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BYU EXPANDS HOUSING RULES TO INCLUDE CONDO COMPLEXES

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Brigham Young University plans to create university-approved student housing within condominium complexes, says school President Rex E. Lee.

The university sent letters on Friday to condominium owners informing them of the school's intent.The LDS Church-owned school requires single students younger than 25 to live in single-sex buildings on campus and in separate, privately owned apartment complexes off campus.

BYU's Residential Living Standards also prohibit the consumption of alcohol and coffee, smoking, immodest dress and other conduct proscribed by The Church of Jesus Christ of Latter-day Saints.

The landlords agree to apply those standards in order to be certified by BYU as off-campus housing providers.

The housing procedures were upheld earlier this year by U.S. District Judge David K. Winder, who denied a request by the Utah American Civil Liberties Union that private, off-campus apartment owners stop enforcing the school's dormitory housing rules.

The ACLU argued that by adopting the policies, private apartment owners were violating federal fair housing laws prohibiting discrimination. But Winder ruled that the rules had been reviewed and found legal by the federal departments of Justice and Educa-tion.

"We have invested a great deal of effort in successfully arguing a district court case that recently reaffirmed our right to separate men and women in off-campus apartments," Lee said.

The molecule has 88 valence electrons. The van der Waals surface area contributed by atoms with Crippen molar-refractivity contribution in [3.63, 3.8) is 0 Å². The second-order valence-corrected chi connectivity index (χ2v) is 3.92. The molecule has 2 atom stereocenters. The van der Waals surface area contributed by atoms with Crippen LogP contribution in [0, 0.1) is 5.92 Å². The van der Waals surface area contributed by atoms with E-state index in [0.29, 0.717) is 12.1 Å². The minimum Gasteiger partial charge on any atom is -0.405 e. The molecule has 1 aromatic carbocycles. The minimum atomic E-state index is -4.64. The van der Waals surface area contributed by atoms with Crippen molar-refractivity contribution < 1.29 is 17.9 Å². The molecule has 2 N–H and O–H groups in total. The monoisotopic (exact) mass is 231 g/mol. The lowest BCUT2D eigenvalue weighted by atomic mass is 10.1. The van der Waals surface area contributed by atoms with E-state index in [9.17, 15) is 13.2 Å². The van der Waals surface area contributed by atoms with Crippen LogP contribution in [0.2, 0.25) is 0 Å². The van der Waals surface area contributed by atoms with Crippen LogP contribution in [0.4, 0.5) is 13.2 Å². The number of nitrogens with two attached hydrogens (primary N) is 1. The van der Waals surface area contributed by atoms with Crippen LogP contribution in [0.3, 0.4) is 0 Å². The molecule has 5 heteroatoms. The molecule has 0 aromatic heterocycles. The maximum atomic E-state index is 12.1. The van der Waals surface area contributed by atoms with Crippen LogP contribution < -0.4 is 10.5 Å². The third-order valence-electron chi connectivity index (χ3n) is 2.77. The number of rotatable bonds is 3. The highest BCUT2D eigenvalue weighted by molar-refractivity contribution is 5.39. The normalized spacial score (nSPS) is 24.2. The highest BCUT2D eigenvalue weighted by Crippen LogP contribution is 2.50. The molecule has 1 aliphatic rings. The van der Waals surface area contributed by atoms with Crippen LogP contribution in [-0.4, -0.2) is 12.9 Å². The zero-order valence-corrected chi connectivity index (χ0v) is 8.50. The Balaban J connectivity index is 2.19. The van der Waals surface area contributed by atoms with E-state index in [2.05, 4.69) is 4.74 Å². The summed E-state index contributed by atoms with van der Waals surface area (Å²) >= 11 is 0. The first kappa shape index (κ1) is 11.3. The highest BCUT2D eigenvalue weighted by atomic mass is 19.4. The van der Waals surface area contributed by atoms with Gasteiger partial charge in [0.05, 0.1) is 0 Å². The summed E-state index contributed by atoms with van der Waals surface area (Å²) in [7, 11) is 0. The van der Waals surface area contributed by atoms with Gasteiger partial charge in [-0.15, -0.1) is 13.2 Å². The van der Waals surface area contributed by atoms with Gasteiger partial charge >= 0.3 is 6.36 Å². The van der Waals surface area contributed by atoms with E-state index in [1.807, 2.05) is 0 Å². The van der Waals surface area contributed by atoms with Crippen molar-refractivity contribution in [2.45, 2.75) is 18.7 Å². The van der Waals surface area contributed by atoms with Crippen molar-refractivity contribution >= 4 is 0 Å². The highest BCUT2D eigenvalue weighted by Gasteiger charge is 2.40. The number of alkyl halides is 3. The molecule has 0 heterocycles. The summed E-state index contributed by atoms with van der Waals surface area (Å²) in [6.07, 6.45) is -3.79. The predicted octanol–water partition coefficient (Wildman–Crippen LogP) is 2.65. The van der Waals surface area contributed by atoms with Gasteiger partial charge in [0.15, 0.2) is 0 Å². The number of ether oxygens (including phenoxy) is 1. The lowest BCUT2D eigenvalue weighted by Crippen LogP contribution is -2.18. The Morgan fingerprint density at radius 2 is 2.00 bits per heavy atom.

"That case is on appeal, and we will continue to pursue it vigorously because it involves a principle of religious freedom," he said.

ACLU attorney Jensie Anderson maintains that the practice violates federal laws and plans to address both condominium and apartment property owners in appealing Win-der's decision.

"The regulations to become a BYU-approved condominium are very similar to those for apartments," she said.

BYU is not a defendant in the lawsuit but was allowed to intervene on behalf of the off-campus land-lords.

Anderson said several condominium owners have expressed dismay about the school's plans to expand the policy.

"They aren't really happy about it,' she said. "It's the additional regulations, and it certainly places a burden on them that wasn't there before."

Lee said that most of the area's some 800 condominium owners affected by the policy already are in compliance, but students in about 200 of the units are exempt. The university will honor the existing exemptions until family members in those units leave or until the units are sold.

"We realize this policy will work a hardship on some of the property owners, and we're sorry," Lee said. "But we feel it is necessary to maintain the legal and practical consistency of our longstanding practice of separating single men and women in BYU housing units."